Terri Trespicio’s personal memoir of how she accidentally conflated being strong with being single.
Feminism has done a lot of good–for you, me, all the women you know, and all the women you’ll never meet–as far as social issues, birth control, employment, and your right to do anything and be a woman at the same time. I’m all about girl power, and go women. Yes.
But there’s one area where feminism has not served me well. And that is dating. Why? Because, having been raised in the 80s, I came of age with the strong impression that men were basically up to no good. In the movies, TV shows, general cultural messages, men were by and large aggressive, incorrigible boors. They could hurt you. At the very least, they might get in your way. The good news was you probably didn’t need them.
Men Not Required
This was easy for me to believe because I went to an all-girls’ private and progressive catholic high school. Training grounds for the “men not required” mentality. I wore a uniform, no makeup, and had not an ounce of concern for boys, as they were not on my radar, and not deemed central to my life in any real way. Sure, we talked about them, but they were more like attractions than people I had relationships with. Beings I’d ogle and wonder at from the stands of a high school football game or at a dance. They were infrequent visitors in my life and I was in a tourist in theirs.
I’d heard about how girls were cowed by the boys in public schools. Girls who didn’t get a shot at leadership, or acted dumb. I felt bad for them. I was certainly better off. For instance, we never mooned about waiting for someone to ask us to a school dance because when our school hosted one, it was on us to do the inviting. Every day was Sadie Hawkins day. We were running the place. And we would run the world.
As students of Oak Knoll High School, we were weren’t just students. We were “women of promise.” We were the promise of a better future. I took this as a promise not to let anything, or anyone, get in my way.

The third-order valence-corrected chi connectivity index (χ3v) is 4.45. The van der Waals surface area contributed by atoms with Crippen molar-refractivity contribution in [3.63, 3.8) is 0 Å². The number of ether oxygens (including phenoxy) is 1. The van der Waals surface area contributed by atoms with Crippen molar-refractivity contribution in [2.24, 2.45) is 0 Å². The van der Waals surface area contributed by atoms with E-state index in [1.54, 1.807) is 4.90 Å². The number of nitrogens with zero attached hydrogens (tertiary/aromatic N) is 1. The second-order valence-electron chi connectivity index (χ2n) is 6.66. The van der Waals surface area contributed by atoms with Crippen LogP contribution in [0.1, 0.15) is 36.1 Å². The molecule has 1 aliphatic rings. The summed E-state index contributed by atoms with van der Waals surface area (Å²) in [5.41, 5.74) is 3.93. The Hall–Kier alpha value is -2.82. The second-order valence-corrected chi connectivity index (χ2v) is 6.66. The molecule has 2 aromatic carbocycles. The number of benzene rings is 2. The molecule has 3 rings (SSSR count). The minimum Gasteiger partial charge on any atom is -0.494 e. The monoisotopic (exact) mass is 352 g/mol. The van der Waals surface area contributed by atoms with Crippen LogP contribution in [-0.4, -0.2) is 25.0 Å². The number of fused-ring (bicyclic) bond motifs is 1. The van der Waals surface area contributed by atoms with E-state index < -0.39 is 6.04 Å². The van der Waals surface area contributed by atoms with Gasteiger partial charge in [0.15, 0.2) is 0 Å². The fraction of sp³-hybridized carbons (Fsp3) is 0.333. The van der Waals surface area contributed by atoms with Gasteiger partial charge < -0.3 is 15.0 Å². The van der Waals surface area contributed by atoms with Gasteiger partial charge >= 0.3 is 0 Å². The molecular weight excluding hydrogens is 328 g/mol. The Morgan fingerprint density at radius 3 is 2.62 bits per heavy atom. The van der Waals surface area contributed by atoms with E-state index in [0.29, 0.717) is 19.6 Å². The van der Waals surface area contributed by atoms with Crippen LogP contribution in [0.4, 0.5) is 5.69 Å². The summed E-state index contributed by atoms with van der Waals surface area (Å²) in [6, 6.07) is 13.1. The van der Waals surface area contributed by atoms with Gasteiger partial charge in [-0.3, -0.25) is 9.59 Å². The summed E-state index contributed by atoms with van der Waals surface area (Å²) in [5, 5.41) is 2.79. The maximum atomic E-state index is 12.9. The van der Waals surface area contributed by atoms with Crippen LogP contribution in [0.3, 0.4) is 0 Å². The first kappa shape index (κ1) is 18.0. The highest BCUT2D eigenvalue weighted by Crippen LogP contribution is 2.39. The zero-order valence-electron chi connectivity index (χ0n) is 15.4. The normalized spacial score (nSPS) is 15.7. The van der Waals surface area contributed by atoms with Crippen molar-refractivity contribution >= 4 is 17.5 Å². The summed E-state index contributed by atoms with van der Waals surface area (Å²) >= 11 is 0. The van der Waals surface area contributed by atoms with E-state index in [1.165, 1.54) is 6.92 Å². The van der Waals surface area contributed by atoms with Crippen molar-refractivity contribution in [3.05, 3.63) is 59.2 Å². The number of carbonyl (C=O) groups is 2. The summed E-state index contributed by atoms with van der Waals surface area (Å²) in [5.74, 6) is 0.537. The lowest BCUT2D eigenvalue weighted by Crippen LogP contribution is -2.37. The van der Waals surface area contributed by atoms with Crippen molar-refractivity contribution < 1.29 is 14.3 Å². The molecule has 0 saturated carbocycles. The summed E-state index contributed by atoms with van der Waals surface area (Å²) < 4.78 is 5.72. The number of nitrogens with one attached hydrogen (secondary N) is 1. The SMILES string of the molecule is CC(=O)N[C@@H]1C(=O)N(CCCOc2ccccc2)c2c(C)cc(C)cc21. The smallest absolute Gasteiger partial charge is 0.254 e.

During our senior year, we were shown some horrible video about how to avoid being the unfortunate drunk girl who gets date raped at a frat party. Stay sober, stay smart, and if someone goes to rape you, run for ze hills, screaming your head off.
That was my prep for dealing with men.
I got the impression that I could, should, and would run circles around guys. I’d be smarter, stronger, and savvier. And I was sure as shit not going to let any of them hurt me. Probably a good idea not to let any even get near me.
I’m Embarrassed This Happened
And guess what? I succeeded. I sneered at, and even humiliated men as a teenager, and if a guy liked me, I fairly resented him for it. At 14, I had what might be considered my first boyfriend. I’d met him at a spelling bee (not kidding). After two daytime dates held within earshot of parental supervision, I invited him to a dance at the boys’ school.
That night, I had a change of heart. I realized that if he showed up, he was officially my problem and I would in some ways be responsible for him. I panicked. As I saw him lean cautiously through the auditorium door in the flickering disco light (skinny kid, blond crew cut, windbreaker), I felt my heart ball up in a fist, and thought, No, no this was a mistake.
Except, instead of greeting him and talking to him and being civil, I decided to ignore him. I returned to the safety of my friends and we watched him amble from one poorly lit corner of the room to the other, looking for me. I passed him once, and waved hi–and kept walking. I felt bad, but the way I see it now, not bad enough.
I left this boy stranded and friendless, at a school dance where he knew no one but me. I am not proud of this. It remains one of the cruelest things I’ve ever done. I went home that night and said nothing–until the phone rang at 11:30 (which in the days of one-family land lines, was a big deal), and it was him. He was shocked and furious–as he should be. I had nothing to say–I shut down. I had no defense. When my mother got wind of what happened, she scolded me, pleaded–”What is wrong with you? How could you do that?” And I had no answer. I felt tough, and cold.